Lawyers like to argue, to write, to publish; that’s a known fact. When it comes to blogging, there is something special, something uniquely appealing that ought to be pursued; something that makes the connection between the legal community and society better. And that has been nicely stated by Dahlia Lithwick in The American Lawyer, June 1st 2006 edition:
If you combine a journalist’s fear of offering a personal opinion with her even greater fear of boring the reader, the result can be legal writing that is too constrained, while at the same time fixates on the details of the human drama at the expense of explaining the legal dispute. By contrast, legal blogging is wonderfully technical and detailed, but also largely accessible and opinionated. In the blogosphere, the taboo on opinionated legal writing has been lifted. Even better, law professors, who can be exceedingly cautious in print, sometimes become slightly drunk on the Internet’s thin air. Whereas legal thinkers once limited their most serious scholarship to law review articles, occasionally nipping out into the dangerous world to write an op-ed, now many of them offer off-the-cuff observations about everything from partial birth abortion bans to their favorite CDs, several times daily. The blogosphere thrives precisely because it exists at the interstices of the ivory tower and pop culture. As a result, it’s the most fertile ground for cutting-edge law talk.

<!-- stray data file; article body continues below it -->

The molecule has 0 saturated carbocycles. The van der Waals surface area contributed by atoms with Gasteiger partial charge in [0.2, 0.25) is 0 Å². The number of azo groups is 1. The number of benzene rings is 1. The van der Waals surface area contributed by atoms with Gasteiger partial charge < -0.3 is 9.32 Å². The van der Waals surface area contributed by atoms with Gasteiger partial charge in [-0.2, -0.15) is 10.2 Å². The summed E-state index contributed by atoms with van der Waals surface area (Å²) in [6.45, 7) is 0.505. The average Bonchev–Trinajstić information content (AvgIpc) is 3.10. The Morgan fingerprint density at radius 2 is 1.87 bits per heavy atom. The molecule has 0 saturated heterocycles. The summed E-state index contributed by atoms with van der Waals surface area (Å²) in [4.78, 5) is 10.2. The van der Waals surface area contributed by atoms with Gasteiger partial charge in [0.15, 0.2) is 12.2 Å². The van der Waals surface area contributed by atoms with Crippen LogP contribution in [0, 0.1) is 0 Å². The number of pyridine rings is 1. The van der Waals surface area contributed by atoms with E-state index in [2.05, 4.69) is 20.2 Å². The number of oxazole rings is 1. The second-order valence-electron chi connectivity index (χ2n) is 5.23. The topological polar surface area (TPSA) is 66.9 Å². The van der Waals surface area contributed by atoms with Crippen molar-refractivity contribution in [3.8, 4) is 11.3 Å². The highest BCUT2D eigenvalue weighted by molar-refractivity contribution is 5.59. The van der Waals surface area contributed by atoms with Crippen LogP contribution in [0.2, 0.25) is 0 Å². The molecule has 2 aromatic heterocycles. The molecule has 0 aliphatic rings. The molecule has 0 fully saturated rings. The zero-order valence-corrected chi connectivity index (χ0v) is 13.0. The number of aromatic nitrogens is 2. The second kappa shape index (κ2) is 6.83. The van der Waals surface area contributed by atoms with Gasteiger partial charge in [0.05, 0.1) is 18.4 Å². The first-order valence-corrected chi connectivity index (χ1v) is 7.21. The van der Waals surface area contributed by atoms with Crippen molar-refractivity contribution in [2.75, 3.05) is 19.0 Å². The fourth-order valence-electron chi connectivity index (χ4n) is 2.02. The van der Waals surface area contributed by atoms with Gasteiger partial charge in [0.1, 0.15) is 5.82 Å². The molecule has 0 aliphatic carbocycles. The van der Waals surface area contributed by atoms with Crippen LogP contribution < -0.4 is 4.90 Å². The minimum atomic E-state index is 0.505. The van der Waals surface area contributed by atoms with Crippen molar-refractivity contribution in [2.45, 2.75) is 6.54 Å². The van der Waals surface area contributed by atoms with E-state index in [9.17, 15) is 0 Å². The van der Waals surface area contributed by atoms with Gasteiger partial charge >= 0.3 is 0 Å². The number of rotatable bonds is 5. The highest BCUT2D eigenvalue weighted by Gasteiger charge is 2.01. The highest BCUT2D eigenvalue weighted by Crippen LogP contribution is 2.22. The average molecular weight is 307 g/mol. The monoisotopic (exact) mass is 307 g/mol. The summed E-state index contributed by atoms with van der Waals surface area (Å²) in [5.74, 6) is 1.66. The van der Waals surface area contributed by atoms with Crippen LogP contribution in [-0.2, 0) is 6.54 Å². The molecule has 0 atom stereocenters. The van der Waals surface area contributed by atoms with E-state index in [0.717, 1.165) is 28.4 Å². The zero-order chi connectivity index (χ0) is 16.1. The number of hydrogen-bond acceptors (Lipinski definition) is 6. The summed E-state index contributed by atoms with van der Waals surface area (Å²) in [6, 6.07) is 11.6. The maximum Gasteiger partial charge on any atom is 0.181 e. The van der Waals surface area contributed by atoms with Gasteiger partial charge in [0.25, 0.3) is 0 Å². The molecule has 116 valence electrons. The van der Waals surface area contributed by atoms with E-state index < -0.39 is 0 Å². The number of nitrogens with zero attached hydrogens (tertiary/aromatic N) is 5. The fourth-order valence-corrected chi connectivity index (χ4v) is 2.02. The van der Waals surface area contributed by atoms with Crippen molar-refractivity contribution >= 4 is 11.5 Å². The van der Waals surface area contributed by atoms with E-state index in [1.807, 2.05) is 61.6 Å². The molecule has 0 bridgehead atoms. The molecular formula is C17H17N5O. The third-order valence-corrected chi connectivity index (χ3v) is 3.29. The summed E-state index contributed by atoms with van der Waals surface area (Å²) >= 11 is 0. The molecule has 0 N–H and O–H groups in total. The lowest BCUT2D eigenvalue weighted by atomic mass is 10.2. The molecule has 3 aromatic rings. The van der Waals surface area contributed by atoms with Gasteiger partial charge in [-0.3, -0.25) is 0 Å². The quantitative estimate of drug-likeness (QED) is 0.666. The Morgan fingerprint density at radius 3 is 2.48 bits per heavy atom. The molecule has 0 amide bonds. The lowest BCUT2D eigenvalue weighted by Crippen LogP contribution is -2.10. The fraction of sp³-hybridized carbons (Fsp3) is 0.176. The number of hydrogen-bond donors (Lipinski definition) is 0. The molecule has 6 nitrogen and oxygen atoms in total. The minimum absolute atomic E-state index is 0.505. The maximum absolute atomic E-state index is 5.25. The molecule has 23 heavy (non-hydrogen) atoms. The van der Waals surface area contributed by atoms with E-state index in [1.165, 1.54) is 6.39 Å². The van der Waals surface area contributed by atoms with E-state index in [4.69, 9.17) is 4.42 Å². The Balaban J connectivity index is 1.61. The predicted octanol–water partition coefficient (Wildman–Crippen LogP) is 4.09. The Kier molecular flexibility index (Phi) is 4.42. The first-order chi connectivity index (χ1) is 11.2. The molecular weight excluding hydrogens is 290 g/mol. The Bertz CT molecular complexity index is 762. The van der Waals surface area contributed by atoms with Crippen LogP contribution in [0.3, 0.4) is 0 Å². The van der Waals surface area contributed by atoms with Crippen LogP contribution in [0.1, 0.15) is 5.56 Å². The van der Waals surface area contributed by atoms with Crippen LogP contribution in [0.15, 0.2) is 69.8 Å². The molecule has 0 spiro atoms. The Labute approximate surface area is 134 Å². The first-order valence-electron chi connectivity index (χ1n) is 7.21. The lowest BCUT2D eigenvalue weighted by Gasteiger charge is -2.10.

Thanks to Ian Best (3L Epiphany) for reporting this.
[cross-posted on Information Management Now]